Respect is an innate trait and attitude we ingrain within ourselves. It is not something we have to see coming from others first before we start practicing. Respect is independent of human nature or external reasons.
Respect, like trust, has to be earned, no doubt, but when we are gracious enough to bestow the respect to others first, even when they don’t deserve it, we are essentially practicing respect towards ourselves and showing others how to respect us appropriately.
If you have difficulty showing respect to people whom you cannot stand at all, here are some tactics you might want to explore and practice rather than trying to persuade yourself to cool down or lose it each time you face the individuals head on.
Be sure to maintain a mutual space between each other, and practice mutual respect to others, if not with one another. If you cannot be friendly with someone at work, at least be professional with them. If you cannot stay polite with someone in your social circle, maintain a safe distance so your interactions will be limited.
When you dislike someone and cannot treat them with respect, they will usually feel it and reciprocate the same in return. This then feeds into the negative cycle. However, when we practice mutual space and respect to people, even those we dislike or cannot tolerate, we are not only building on our tolerance, but also demonstrating our graciousness by showing others that we respect ourselves enough to not be on the same page as them.
Accept Differences in Individuals
We are all different beings. Who you are and who the other person is are completely different. You are not defined by one another — nor are you defined by their actions, characters, behaviors, and attitudes.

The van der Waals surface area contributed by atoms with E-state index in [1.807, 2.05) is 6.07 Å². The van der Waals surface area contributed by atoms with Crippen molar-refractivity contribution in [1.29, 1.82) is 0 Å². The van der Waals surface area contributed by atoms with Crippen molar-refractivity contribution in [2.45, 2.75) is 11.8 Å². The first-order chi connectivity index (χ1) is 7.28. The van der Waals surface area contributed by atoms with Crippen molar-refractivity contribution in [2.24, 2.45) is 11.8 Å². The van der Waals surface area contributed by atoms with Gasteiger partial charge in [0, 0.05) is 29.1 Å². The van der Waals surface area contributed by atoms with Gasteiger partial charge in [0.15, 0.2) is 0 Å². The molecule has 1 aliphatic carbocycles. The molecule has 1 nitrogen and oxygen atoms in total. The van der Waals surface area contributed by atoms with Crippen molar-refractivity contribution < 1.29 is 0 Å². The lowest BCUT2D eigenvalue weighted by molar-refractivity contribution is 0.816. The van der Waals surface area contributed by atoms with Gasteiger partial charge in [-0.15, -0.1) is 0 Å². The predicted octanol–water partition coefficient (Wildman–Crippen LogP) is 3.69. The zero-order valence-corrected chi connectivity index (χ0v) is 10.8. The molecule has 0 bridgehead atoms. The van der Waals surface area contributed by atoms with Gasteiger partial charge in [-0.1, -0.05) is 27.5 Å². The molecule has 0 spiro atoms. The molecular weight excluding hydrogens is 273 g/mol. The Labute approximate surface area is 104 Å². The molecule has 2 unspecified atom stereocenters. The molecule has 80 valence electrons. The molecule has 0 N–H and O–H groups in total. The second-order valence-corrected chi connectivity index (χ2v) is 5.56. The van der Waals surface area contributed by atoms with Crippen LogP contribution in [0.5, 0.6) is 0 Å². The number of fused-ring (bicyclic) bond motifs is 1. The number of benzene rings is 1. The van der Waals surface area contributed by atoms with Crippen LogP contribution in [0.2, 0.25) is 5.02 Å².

Accepting the differences and gaps in individuals may be hard to accept for some, given our variances in backgrounds, upbringings, cultures, education, beliefs, mindsets, and environment, but every step or finding is a learning journey for us in our lives. Adapting to and learning from different people and situations will not only expand our vision and perspectives, but also broaden our understanding with more acceptance.
View Situations Objectively
When you have issues with maintaining mutual respect with individuals whom you can barely tolerate, try to learn to not be affected by their presence and to not take things personally. Try to view the situation (instead of the person) with objectivity.
Perhaps the individual’s personality is a certain way that grinds on your nerves, and they can’t really help it. Rather than being affected negatively by who you are dealing with, focus on the situation. Deal with the issues and circumstances instead of with the individuals involved. This will make matters easier and more manageable.
In Other Words
There is no one or definite way to treat anyone. Mutual respect is key.
We are all worthy and deserving of respect for who we are as individuals, regardless of our social class, achievements, personality, dress sense, intellect, or even our physique. When we practice respectful behavior toward others, we are in fact respecting ourselves, and demonstrating to others how we want to be treated in return. When you respect yourself, others will respect you too.
Featured photo credit: Tennis shake hands after match via upload.wikimedia.org